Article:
Neil Young and Daryl Hannah are not looking for Academy Award buzz or even critical kudos as they prepare their new, Netflix-bound film Paradox for its premiere Thursday at South by Southwest.
“It’s just fun,” Young told Billboard on Wednesday (March 14) at Austin’s Four Seasons Hotel. “We had talked about making a movie for awhile, just how fun it would be, and Daryl had some ideas. She’d always wanted to do a kind of Western-style thing. We shot the whole thing in three or four days with a bunch of our friends, and I knew the movie would be fun and something I could believe in.”
Hannah, who directed and wrote Paradox, called the movie “an accident. Everything was spontaneous and organic. It was going to be a short; I wrote about a 10-page script, and then everyone got into their character and it just kind of ballooned as it shot. We didn’t want to make it just a music video, so we decided to just kind of cobble it together, and it all fit. Obviously we just made it for fun and we kind of hope people will take it in that spirit. It’s a lighthearted kind of thing even though it does have some themes and messages we care about.”
The low-budget, single-camera “Paradox” is an impressionistic, fable-like tale that stars Young as the enigmatic Man In Black, accompanied by members of his current backing band Promise of the Real — including Willie Nelson’s sons Lukas (Jail Time) and Micah (The Particle Kid) — on a quest for physical treasure during the days and creative discoveries by night. Nelson also appears in the film, which begins streaming March 23 on Netflix alongside a limited theatrical release, with a soundtrack album by Young and Promise of the Real out the same day. Thursday’s premiere at the Paramount Theatre in Austin will be followed by a Q&A with Young, Hannah and other cast members.
It marks the first time Young has been directed in an acting role by anyone other than Bernard Shakey (aka Young himself, who’s listed as the film’s co-producer), but he said the adjustment was not difficult. “I have a lot of respect for Daryl; she knew what she wanted to do and she had good direction,” Young said, acknowledging that it was easy to relate to the muse-driven character he plays. “Y’know, she wrote it, she put it together, and I just followed the directions. I followed the dots and we had a great time.” Hannah, meanwhile, said Young made contributions in helping to run the set in the Colorado mountains, where the band was preparing for a short tour during the fall of 2016 before the Desert Trip festival.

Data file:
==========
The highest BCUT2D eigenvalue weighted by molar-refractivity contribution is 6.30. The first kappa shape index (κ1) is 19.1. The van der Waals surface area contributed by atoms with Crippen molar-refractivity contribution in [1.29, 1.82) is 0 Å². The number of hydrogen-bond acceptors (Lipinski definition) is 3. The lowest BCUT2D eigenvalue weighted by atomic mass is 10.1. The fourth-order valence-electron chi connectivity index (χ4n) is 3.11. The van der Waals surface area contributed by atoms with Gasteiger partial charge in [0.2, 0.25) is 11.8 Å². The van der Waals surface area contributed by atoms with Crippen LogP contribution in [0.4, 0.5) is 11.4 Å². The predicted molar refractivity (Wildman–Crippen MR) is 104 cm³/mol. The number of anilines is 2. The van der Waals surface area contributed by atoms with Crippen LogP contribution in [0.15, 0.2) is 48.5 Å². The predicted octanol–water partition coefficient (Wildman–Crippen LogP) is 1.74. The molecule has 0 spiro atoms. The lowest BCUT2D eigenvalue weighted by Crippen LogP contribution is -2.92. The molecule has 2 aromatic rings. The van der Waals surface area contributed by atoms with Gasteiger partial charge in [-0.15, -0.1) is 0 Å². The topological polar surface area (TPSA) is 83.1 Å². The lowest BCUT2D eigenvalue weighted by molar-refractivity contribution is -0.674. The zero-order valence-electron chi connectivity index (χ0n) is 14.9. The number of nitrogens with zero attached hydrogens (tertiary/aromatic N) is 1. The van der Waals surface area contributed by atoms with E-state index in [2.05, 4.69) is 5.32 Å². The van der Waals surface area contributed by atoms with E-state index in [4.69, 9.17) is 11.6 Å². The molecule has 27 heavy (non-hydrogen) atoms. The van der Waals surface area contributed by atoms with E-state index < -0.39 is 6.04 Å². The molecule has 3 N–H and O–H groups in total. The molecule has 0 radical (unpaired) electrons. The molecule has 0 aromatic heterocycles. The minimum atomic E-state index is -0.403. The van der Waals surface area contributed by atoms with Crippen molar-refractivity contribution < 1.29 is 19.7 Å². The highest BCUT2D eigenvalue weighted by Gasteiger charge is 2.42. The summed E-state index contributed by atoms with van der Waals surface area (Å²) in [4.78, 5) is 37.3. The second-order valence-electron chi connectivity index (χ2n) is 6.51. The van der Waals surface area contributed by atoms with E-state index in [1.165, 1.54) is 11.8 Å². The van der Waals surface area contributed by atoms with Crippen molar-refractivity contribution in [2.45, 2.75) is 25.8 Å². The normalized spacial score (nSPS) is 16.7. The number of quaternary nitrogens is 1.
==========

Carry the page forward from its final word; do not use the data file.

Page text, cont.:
“We did not have a crew and there was no [assistant director] or anything, so Neil was very helpful,” she noted. “He loves making movies, so it was really helpful to have him, but he totally refrained from backseat direction. I don’t believe Bernard ever made it onto the set. Everything had to be approved through Bernard, but he was very hands-off. He let everything happen.” Micah Nelson added that, “They’re a good team, and Neil trusts [Hannah] a lot. I think he enjoyed taking a back seat and just being an actor.”
The soundtrack by all telling, was created much the same way, using unrehearsed, first takes of songs such as “Peace Trail” and “Show Me,” the orchestrated and acoustic versions of “Tumbleweed” that came from sessions for Young’s 2014 album Storytone and covers of The Turtles’ “Happy Together” and Leadbelly’s “How Long?” “We really didn’t set out to do anything,” Nelson said. “Even the campfire scene, we were making up verses on the spot. The script said ‘Campfire jam, sing-along song,’ so we set it up and whatever happened.” Hannah recalled that, “We hadn’t even finished setting up the microphones when they started to play some of the songs that were in the film. If we could capture it, we were lucky. Nothing was planned in terms of what songs there were going to be. It just sort of happened.”
Young says some of the material came from music he was working on with Promise of the Real after finishing 2017’s Peace Trail, including “a couple jams for instructional passages for different things, then I recorded a bunch of electric guitar and stuff to go with the scenes.” He likened the material to his score for Jim Jarmusch’s 1995 film Dead Man. “There’s a lot of Dead Man in this film,” he said. “All of us like Dead Man.”
The Netflix alliance, meanwhile, is “outside the box for me,” Young acknowledges. “It’s something I’ve never done before and Daryl’s never done before. Usually we try to go out and present our stuff and go to the people who we know are going to love it and present it. It’s made for them, so we find ways to locate them and let ’em know it’s happening. This is not like that; this is like we’re on the world stage. Anything can happen. People who have no idea what to expect, they’ll probably shoot it down ‘cause it’s not made by Cecil D. Eastwood or something; it’s not the best western they were looking for. So the jury’s out. We’re still kind of coming to grips with what it is and working on this platform.
“But we just wanted to have fun. We just made this movie for fun. It’s already a hit, as far as we’re concerned.”